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Important Historical Documents

These documents tell their own story about the events of Jammu & Kashmir.


List of Documents:


Maharaja Hari Singh's Letter to Mountbatten

Text of letter dated October 26, 1947 from Hari Singh, The Maharaja of Jammu & Kashmir to Lord Mountbatten, the Governor General of India. This letter clearly spells out what prompted the Maharaja to rush to India and the crisis precipitated by the Pakistani invasion of J&K.



Accession Of Jammu And Kashmir State To India

The terms of the accession of the State of Jammu & Kashmir to the Union of India. This document contains the terms of the accession of the State to India as well as Mountbatten's acceptance of the Instrument of Accession.



Text of India's Indian Complaint to the Security Council, 1st January 1948.

This complaint made by India to the UN placed the Jammu & Kashmir problem before the world body. The intention was to ask the world community to acknowledge Pakistani aggression on the people of J&K and to force Pakistan to vacate its troops from that state so that a final solution to the question of the state's accession to India could be found.



Sheikh Abdullah's speech to the UN

Excerpts from the speech made by Sheikh Mohammed Abdullah in the Security Council Meeting No.241 held on 5 February 1948.

In this speech, Sheikh Abdullah explains why the world body needed to force Pakistan to vacate its troops from J&K. The pity is that the UN failed India and the leaders of J&K, and paved the way for years of "dispute".



U.N.RESOLUTION August 13, 1948.

This is the most significant resolution passed by the UN on the state of Jammu & Kashmir. It clearly states that Pakistan was to vacate its troops from the whole of the state. It also mentions, albeit indirectly, that Pakistan had consistently lied on the question of whether or not its troops were involved in the fighting in Jammu & Kashmir. Once the then Pakistani Prime Minister conceded that Pakistani troops were indeed involved, the UN had no option but to ask for their withdrawal. That the withdrawal never took place, is another story.



Resolution on Assurances adopted by U.N. Commission for India and Pakistan(UNCIP) 1948

This resolution was in the form of an assurance provided to India before the main U.N. Resolution of August 13, 1948, was to be implemented.



Article 370 of the Indian Constitution

The Indian government gave special concessions to the state of Jammu & Kashmir and did not try to wholly assimilate it with India. The aim was to give the peoples here greater control over their lives. Inhabitants of this state do not pay taxes and are exempt from many Indian laws. Outsiders cannot purchase land and cannot set up businesses in J&K to this day.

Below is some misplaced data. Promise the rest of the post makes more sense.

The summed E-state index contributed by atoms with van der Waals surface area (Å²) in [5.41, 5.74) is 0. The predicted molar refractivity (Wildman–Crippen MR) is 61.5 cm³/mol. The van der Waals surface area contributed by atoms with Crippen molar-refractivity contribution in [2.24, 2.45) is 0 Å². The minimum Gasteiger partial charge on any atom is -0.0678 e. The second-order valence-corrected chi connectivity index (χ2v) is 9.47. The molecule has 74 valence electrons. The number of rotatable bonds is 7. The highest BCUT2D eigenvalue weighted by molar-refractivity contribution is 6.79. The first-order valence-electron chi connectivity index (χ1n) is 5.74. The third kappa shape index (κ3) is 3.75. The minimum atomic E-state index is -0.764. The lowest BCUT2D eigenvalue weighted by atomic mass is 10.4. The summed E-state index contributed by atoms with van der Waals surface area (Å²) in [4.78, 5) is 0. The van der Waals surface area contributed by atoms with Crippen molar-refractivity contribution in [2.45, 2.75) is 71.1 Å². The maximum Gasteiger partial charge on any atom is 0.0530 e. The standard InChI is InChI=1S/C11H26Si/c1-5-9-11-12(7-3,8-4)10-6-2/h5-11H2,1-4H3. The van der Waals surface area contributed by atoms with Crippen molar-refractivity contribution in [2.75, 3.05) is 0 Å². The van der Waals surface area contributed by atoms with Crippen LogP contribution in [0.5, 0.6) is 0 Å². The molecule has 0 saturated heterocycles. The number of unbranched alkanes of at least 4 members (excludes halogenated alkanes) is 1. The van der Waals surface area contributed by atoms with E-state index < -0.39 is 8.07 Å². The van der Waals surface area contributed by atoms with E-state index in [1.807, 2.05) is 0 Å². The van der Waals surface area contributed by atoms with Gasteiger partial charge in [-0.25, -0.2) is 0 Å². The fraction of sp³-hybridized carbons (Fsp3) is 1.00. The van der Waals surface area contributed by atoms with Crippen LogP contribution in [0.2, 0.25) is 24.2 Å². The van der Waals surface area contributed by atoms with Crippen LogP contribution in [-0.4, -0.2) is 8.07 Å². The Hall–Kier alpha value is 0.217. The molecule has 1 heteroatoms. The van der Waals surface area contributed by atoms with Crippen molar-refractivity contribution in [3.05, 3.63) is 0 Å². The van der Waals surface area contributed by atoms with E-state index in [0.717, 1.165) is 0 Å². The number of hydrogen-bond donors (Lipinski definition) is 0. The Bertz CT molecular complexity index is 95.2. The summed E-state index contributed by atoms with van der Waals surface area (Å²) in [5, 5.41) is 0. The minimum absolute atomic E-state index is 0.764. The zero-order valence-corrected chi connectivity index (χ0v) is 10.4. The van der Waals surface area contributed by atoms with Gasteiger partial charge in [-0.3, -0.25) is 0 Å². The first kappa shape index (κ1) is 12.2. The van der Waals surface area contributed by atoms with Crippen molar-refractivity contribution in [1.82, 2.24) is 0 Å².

Excerpts from Sheikh Abdullah's Opening Address to the J&K Constituent Assembly

Excerpts from the speech made by Sheikh Mohammed Abdullah addressing J&K Constituent Assembly held on 5th November 1951. "The source of all sovereignty reside fundamentally in the nation. Sovereignty is one and indivisible, inalienable and imprescriptable. It belongs to the nation." said Sheikh Abdullah.



The Tashkent declaration 10th February 1966

The Prime Minister of India and the President of Pakistan, having met at Tashkent and having discussed the existing relations between India and Pakistan hereby declare their firm resolve to restore normal and peaceful relations between their countries and to promote understanding and friendly relations between their peoples. They consider the attainment of these objectives of vital importance for the welfare of the 600 million people of India and Pakistan. [Text of the Declaration]



The Kashmir Accord 13 Nov 1974

This accord was signed between National Conference leader Sheikh Mohammad Abdullah and Mrs. Indira Gandhi, Prime Minister. This accord led to Sheikh Abdullah's subsequent assumption of office as Chief Minister in February 1975. [Text of the Accord]



Simla Agreement, 2 July 1972

This agreement on Bilateral Relations between India and Pakistan was signed after the 1971 India-Pakistan War, in which Pakistan was defeated conclusively and which resulted in the creation of Bangladesh. India refrained from attacking or finishing off Pakistan and signed this agreement with the hope that henceforth the countries in the region would be able to live in peace with each other. The then Pakistani Prime Minister, Zulfiqar Ali Bhutto, also promised the then Indian Prime Minister, Mrs Indira Gandhi, that his country would accept the Line of Control (LOC) in the state of J&K as the de facto border and would not try ot de-stabilise it. This was not formally entered in the agreement because Bhutto said it would cause domestic problems for him at this juncture. Mrs Gandhi magnanimously accepted his promise and did not formalise that part of the agreement. But Pakistan, as later events were to prove, never kept its part of the deal.